The RBI was able to make the payment because it generated a larger surplus in the shortened year
RBI is transferring nearly Rs 1 lakh crore to government. Credit: DH File Photo
The Reserve Bank of India’s annual report, released last week, had a special significance because it was the first report after the central bank moved its accounting year to April-March. Now the accounting year of the bank, the government and most other entities are aligned, and this helps in many ways.
The shift meant that the annual report covered only nine months up to March 2021. The report was also important because the RBI decided to make a big transfer of Rs 99,122 crore to the government for a period of nine months, compared to Rs 57,127.53 crore for the whole of last year. It is much more than the Rs 53,511 crore budgeted by the government for the year.
The unexpected extra income will help the government, which is hard-pressed for finances because both tax and non-tax revenues have sharply declined during the pandemic situation.
The RBI was able to make the payment because it generated a larger surplus in the shortened year. Its expenditure went down by as much as 63% while the income shrank only 11%. This resulted in a much larger surplus than it had last year. It made a record gain of Rs 50,629 crore by way of income from foreign exchange transactions. The high level of foreign direct investments and portfolio investments facilitated this.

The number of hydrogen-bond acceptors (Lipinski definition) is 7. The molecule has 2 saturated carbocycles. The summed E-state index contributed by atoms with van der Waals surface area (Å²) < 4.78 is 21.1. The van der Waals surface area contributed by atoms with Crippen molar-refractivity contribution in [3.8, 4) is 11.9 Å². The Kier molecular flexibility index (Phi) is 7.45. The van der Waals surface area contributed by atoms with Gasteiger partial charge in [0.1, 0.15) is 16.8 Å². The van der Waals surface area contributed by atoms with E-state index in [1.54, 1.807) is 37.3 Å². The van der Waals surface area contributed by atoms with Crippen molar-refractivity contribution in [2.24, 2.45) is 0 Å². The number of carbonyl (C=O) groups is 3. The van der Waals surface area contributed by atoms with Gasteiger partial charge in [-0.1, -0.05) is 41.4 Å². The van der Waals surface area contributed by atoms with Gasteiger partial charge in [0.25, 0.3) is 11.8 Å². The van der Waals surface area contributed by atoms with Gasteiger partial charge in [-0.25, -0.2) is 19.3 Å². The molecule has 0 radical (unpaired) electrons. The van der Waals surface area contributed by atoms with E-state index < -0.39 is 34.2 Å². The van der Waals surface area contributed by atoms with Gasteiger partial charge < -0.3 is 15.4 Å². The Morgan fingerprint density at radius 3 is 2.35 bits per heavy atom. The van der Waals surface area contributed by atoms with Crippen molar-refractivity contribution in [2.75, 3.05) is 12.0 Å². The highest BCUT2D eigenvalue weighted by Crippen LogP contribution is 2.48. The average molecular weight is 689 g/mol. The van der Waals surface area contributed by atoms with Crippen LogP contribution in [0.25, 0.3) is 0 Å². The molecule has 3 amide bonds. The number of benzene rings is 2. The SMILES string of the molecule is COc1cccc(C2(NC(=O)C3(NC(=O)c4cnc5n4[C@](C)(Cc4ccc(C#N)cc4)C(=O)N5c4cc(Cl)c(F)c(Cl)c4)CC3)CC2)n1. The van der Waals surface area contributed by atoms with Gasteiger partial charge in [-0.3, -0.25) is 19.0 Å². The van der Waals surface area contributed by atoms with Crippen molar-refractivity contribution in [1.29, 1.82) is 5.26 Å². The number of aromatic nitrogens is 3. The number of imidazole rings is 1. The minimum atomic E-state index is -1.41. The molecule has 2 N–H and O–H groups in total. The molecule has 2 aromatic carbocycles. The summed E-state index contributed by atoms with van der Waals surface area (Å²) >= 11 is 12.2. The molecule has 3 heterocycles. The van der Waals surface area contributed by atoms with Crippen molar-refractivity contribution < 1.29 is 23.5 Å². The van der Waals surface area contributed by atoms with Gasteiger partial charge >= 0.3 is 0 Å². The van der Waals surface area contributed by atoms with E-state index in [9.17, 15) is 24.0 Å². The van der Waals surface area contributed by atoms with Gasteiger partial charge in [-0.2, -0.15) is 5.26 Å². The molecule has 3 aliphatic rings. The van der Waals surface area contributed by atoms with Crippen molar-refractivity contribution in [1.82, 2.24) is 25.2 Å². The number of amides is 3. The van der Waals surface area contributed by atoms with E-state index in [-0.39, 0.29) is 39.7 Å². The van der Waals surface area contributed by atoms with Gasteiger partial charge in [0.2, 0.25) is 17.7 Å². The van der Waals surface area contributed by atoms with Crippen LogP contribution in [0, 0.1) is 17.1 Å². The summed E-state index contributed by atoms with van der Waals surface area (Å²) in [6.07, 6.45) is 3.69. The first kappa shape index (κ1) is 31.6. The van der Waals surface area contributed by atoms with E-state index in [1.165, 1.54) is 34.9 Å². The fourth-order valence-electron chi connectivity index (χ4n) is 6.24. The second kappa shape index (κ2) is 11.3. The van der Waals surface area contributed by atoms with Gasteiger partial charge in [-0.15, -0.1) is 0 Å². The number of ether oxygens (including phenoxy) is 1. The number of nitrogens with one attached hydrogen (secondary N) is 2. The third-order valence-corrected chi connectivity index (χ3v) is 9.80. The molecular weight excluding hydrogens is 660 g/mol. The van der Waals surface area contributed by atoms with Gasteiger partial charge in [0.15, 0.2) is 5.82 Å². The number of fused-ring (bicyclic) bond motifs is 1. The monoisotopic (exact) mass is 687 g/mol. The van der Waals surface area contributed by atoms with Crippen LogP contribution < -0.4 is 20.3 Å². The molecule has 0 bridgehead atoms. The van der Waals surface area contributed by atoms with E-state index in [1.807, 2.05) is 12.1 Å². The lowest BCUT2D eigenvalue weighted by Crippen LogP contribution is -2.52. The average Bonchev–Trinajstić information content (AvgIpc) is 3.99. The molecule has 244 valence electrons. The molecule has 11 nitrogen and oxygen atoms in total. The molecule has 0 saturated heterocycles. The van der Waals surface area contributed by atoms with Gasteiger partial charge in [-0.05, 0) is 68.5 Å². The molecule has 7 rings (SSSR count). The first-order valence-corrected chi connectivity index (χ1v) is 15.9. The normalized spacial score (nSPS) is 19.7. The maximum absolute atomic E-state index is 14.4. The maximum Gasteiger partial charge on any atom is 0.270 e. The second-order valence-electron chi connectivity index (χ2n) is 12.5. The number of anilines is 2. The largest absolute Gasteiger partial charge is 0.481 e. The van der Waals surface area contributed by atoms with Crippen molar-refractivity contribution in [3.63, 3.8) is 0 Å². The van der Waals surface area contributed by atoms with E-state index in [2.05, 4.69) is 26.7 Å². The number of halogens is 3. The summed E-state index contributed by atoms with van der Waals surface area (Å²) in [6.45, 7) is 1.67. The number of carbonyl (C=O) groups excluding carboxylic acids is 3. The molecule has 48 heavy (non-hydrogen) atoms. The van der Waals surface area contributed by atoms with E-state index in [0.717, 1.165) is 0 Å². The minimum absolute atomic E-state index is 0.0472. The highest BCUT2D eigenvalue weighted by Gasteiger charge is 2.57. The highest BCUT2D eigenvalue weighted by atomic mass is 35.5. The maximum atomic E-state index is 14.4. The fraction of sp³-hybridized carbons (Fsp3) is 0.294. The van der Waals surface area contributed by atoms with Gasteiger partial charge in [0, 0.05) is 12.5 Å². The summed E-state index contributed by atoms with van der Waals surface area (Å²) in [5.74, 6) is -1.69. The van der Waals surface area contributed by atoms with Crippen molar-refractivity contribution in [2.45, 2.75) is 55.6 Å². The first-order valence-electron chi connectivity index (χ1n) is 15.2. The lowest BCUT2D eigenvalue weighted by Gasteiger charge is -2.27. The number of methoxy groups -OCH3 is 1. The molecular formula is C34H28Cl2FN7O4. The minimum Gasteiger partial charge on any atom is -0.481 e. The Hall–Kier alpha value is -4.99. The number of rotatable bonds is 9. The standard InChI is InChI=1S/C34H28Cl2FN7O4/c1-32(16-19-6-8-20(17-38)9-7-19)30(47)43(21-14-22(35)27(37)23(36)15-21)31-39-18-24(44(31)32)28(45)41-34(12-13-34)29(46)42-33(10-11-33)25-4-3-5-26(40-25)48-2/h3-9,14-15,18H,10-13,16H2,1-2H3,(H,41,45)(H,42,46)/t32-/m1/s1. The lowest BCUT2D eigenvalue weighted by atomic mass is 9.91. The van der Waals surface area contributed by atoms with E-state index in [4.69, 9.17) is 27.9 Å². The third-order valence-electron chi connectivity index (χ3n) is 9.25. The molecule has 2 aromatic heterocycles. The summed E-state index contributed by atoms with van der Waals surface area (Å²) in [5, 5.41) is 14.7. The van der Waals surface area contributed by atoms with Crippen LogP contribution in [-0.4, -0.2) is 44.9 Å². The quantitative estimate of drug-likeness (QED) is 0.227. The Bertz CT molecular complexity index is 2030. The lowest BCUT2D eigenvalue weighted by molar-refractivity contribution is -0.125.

This is significant because the high inflows happened when the economy was diminishing under the impact of lockdowns and other difficulties caused by the pandemic. An all-time high foreign exchange reserve of $590.3 billion was reached in January this year. A change in accounting system helped the RBI to book gains.
All these may be one-time factors. It is debatable whether RBI should actively deploy its forex holdings or other reserves to generate a surplus and help the government with it year after year. The RBI has done much to support the economy in the past one year. It is time for the central government to do some heavy lifting in policy and fiscal terms.
These considerations are important because the RBI report itself raises concerns over economic recovery and notes that “compared to financial crises, a health crisis can be more pervasive, persistent and debilitating in its impact on the real economy” and “letting down the guard is perilous’’.
It has cautioned that the flattening of the infection curve will not lead to restoration of growth and pointed out that the persistence of weak demand and missing private investment in the economy are not good signals. There is greater need now to push public investment, and only the Centre will be able to do that.